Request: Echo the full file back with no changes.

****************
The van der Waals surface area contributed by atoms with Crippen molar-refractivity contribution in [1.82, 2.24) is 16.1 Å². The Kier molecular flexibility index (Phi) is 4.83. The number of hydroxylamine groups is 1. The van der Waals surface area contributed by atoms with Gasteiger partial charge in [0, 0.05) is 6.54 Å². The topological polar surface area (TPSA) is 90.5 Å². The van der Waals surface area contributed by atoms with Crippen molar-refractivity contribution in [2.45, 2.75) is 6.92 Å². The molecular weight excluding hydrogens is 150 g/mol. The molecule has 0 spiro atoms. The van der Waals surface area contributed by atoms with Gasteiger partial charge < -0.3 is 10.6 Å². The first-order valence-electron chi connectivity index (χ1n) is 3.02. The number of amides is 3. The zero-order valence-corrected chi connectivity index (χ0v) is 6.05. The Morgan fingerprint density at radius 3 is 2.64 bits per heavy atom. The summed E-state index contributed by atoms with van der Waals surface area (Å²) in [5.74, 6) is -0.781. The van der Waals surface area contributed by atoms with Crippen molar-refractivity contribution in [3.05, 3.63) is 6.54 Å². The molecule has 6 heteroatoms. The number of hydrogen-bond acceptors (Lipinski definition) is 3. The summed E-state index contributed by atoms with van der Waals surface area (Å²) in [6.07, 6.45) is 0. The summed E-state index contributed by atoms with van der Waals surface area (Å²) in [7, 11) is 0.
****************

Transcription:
The van der Waals surface area contributed by atoms with Crippen molar-refractivity contribution in [1.82, 2.24) is 16.1 Å². The Kier molecular flexibility index (Phi) is 4.83. The number of hydroxylamine groups is 1. The van der Waals surface area contributed by atoms with Gasteiger partial charge in [0, 0.05) is 6.54 Å². The topological polar surface area (TPSA) is 90.5 Å². The van der Waals surface area contributed by atoms with Crippen molar-refractivity contribution in [2.45, 2.75) is 6.92 Å². The molecular weight excluding hydrogens is 150 g/mol. The molecule has 0 spiro atoms. The van der Waals surface area contributed by atoms with Gasteiger partial charge < -0.3 is 10.6 Å². The first-order valence-electron chi connectivity index (χ1n) is 3.02. The number of amides is 3. The zero-order valence-corrected chi connectivity index (χ0v) is 6.05. The Morgan fingerprint density at radius 3 is 2.64 bits per heavy atom. The summed E-state index contributed by atoms with van der Waals surface area (Å²) in [5.74, 6) is -0.781. The van der Waals surface area contributed by atoms with Crippen molar-refractivity contribution in [3.05, 3.63) is 6.54 Å². The molecule has 6 heteroatoms. The number of hydrogen-bond acceptors (Lipinski definition) is 3. The summed E-state index contributed by atoms with van der Waals surface area (Å²) in [6.07, 6.45) is 0. The summed E-state index contributed by atoms with van der Waals surface area (Å²) in [7, 11) is 0.